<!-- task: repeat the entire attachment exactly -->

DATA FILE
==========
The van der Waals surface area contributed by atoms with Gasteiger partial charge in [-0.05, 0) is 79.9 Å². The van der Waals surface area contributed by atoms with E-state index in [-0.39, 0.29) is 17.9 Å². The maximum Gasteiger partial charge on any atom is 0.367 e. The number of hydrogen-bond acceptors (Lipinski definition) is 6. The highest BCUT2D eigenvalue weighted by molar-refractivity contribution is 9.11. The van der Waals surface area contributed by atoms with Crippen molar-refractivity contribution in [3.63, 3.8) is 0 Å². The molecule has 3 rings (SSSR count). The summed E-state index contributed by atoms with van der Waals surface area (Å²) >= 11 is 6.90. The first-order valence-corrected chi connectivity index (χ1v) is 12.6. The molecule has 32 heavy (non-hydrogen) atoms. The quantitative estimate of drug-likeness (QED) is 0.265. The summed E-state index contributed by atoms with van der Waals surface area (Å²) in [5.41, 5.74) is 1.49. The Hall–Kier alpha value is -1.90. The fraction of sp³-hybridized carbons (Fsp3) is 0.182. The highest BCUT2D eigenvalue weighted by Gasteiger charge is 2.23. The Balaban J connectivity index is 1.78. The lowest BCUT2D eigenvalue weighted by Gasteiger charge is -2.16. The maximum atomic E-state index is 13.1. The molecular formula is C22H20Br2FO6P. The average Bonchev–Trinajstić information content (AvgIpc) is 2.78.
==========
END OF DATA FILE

The van der Waals surface area contributed by atoms with Gasteiger partial charge in [-0.05, 0) is 79.9 Å². The van der Waals surface area contributed by atoms with E-state index in [-0.39, 0.29) is 17.9 Å². The maximum Gasteiger partial charge on any atom is 0.367 e. The number of hydrogen-bond acceptors (Lipinski definition) is 6. The highest BCUT2D eigenvalue weighted by molar-refractivity contribution is 9.11. The van der Waals surface area contributed by atoms with Crippen molar-refractivity contribution in [3.63, 3.8) is 0 Å². The molecule has 3 rings (SSSR count). The summed E-state index contributed by atoms with van der Waals surface area (Å²) >= 11 is 6.90. The first-order valence-corrected chi connectivity index (χ1v) is 12.6. The molecule has 32 heavy (non-hydrogen) atoms. The quantitative estimate of drug-likeness (QED) is 0.265. The summed E-state index contributed by atoms with van der Waals surface area (Å²) in [5.41, 5.74) is 1.49. The Hall–Kier alpha value is -1.90. The fraction of sp³-hybridized carbons (Fsp3) is 0.182. The highest BCUT2D eigenvalue weighted by Gasteiger charge is 2.23. The Balaban J connectivity index is 1.78. The lowest BCUT2D eigenvalue weighted by Gasteiger charge is -2.16. The maximum atomic E-state index is 13.1. The molecular formula is C22H20Br2FO6P. The average Bonchev–Trinajstić information content (AvgIpc) is 2.78.